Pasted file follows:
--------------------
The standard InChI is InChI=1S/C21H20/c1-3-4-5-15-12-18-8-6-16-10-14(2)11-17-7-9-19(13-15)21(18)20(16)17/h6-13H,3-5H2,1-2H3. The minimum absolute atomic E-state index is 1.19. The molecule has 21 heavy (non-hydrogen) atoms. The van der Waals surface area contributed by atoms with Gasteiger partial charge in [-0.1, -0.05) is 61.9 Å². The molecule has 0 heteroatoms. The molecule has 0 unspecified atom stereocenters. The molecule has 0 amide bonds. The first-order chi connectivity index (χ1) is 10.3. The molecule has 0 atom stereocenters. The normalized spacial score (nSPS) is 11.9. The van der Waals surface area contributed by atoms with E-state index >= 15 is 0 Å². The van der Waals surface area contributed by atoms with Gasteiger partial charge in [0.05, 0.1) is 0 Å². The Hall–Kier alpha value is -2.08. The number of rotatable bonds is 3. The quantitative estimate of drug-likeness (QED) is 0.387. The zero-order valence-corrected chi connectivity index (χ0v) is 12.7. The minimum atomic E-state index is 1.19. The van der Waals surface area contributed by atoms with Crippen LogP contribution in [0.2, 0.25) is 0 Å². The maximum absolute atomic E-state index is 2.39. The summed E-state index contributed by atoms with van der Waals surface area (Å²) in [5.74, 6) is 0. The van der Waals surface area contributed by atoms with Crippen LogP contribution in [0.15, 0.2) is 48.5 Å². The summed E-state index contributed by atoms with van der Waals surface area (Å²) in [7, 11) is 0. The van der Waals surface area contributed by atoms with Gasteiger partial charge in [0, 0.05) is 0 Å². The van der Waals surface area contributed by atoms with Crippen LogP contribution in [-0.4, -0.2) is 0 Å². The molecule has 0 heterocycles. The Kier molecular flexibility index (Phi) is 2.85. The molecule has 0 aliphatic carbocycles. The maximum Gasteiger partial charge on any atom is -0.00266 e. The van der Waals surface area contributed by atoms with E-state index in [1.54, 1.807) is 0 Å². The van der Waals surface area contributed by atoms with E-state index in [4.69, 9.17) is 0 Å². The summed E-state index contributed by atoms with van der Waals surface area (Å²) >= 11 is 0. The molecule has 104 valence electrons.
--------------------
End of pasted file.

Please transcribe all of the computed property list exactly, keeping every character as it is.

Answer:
The standard InChI is InChI=1S/C21H20/c1-3-4-5-15-12-18-8-6-16-10-14(2)11-17-7-9-19(13-15)21(18)20(16)17/h6-13H,3-5H2,1-2H3. The minimum absolute atomic E-state index is 1.19. The molecule has 21 heavy (non-hydrogen) atoms. The van der Waals surface area contributed by atoms with Gasteiger partial charge in [-0.1, -0.05) is 61.9 Å². The molecule has 0 heteroatoms. The molecule has 0 unspecified atom stereocenters. The molecule has 0 amide bonds. The first-order chi connectivity index (χ1) is 10.3. The molecule has 0 atom stereocenters. The normalized spacial score (nSPS) is 11.9. The van der Waals surface area contributed by atoms with E-state index >= 15 is 0 Å². The van der Waals surface area contributed by atoms with Gasteiger partial charge in [0.05, 0.1) is 0 Å². The Hall–Kier alpha value is -2.08. The number of rotatable bonds is 3. The quantitative estimate of drug-likeness (QED) is 0.387. The zero-order valence-corrected chi connectivity index (χ0v) is 12.7. The minimum atomic E-state index is 1.19. The van der Waals surface area contributed by atoms with Crippen LogP contribution in [0.2, 0.25) is 0 Å². The maximum absolute atomic E-state index is 2.39. The summed E-state index contributed by atoms with van der Waals surface area (Å²) in [5.74, 6) is 0. The van der Waals surface area contributed by atoms with Crippen LogP contribution in [0.15, 0.2) is 48.5 Å². The summed E-state index contributed by atoms with van der Waals surface area (Å²) in [7, 11) is 0. The van der Waals surface area contributed by atoms with Gasteiger partial charge in [0, 0.05) is 0 Å². The van der Waals surface area contributed by atoms with Crippen LogP contribution in [-0.4, -0.2) is 0 Å². The molecule has 0 heterocycles. The Kier molecular flexibility index (Phi) is 2.85. The molecule has 0 aliphatic carbocycles. The maximum Gasteiger partial charge on any atom is -0.00266 e. The van der Waals surface area contributed by atoms with E-state index in [1.54, 1.807) is 0 Å². The van der Waals surface area contributed by atoms with E-state index in [4.69, 9.17) is 0 Å². The summed E-state index contributed by atoms with van der Waals surface area (Å²) >= 11 is 0. The molecule has 104 valence electrons.